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dc.contributor.authorRivenbark, Byron Lane
dc.description.abstractCharacterization and management of headwater streams are becoming an area of emphasis for aquatic ecologists and land managers. Two issues regarding headwater stream protection were selected for evaluation. The first study investigated the frequency and characteristics of areas that produced concentrated flow and sediment from clearcuts and the efficiency of streamside management zones (SMZs) in dispersing concentrated flow. These ephemeral concentrated flow areas occurred at a rate of one for every twenty acres of site and occurred when the product of contributing area, bare soil, and slope gradient was larger. The second study evaluated metrics for estimating mean annual flow (MAF) in small ungaged trout streams. Accurate MAF metrics are needed since current Georgia state law allows exemptions to buffer protection rules for streams with a MAF of 25 gpm or less. A trout stream with a MAF of 25 gpm drains about 16 acres and is intermittent.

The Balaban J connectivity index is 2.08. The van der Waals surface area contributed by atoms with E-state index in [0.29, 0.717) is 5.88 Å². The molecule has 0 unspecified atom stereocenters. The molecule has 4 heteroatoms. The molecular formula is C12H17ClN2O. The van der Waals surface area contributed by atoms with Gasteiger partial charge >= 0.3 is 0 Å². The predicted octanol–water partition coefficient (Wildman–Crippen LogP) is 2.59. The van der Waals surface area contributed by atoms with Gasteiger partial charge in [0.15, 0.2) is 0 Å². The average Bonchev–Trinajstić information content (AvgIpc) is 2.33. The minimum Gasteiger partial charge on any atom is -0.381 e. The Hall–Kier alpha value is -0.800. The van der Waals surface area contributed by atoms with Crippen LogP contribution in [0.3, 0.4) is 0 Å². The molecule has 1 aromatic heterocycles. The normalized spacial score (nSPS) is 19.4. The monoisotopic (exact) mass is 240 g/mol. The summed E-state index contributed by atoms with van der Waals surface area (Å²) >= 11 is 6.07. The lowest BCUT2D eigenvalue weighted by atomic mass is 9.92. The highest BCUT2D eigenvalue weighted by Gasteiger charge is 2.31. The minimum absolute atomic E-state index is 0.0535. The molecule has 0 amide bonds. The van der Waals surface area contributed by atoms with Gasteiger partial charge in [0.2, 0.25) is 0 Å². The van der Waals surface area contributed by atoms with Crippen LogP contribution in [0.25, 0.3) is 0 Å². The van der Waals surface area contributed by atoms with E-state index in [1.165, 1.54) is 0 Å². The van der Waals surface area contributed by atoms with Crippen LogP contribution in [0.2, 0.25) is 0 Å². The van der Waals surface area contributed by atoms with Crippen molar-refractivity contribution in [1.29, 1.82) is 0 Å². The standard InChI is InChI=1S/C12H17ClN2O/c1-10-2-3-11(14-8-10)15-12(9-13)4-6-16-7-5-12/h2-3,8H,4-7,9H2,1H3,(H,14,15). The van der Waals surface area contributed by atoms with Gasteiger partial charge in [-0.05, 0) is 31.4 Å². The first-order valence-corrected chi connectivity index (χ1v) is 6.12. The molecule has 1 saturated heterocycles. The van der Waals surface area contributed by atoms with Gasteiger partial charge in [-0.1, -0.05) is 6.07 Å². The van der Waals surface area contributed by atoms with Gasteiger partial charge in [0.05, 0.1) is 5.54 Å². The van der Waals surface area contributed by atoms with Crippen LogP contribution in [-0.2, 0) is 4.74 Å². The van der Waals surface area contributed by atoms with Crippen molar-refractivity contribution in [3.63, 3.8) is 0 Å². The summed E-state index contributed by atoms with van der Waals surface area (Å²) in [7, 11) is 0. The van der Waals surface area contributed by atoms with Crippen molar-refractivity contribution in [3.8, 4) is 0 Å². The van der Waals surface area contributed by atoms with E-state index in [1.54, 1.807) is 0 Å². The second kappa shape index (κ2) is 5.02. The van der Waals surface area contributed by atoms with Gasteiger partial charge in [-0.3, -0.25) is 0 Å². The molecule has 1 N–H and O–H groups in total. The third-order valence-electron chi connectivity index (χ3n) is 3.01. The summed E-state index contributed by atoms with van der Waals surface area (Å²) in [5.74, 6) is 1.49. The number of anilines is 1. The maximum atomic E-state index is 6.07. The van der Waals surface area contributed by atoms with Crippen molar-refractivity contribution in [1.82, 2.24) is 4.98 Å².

dc.subjectStreamside Management Zones
dc.subjectBest Management Practices
dc.subjectSMZ Efficiency
dc.subjectMean Annual Flow,
dc.titleHeadwater stream management issues in Georgia : streamside management zone effectiveness and small trout stream hydrologic characterization
dc.description.departmentForest Resources
dc.description.majorForest Resources
dc.description.advisorC. Rhett Jackson
dc.description.committeeC. Rhett Jackson
dc.description.committeeJudith L. Meyer
dc.description.committeeTodd C. Rasmussen

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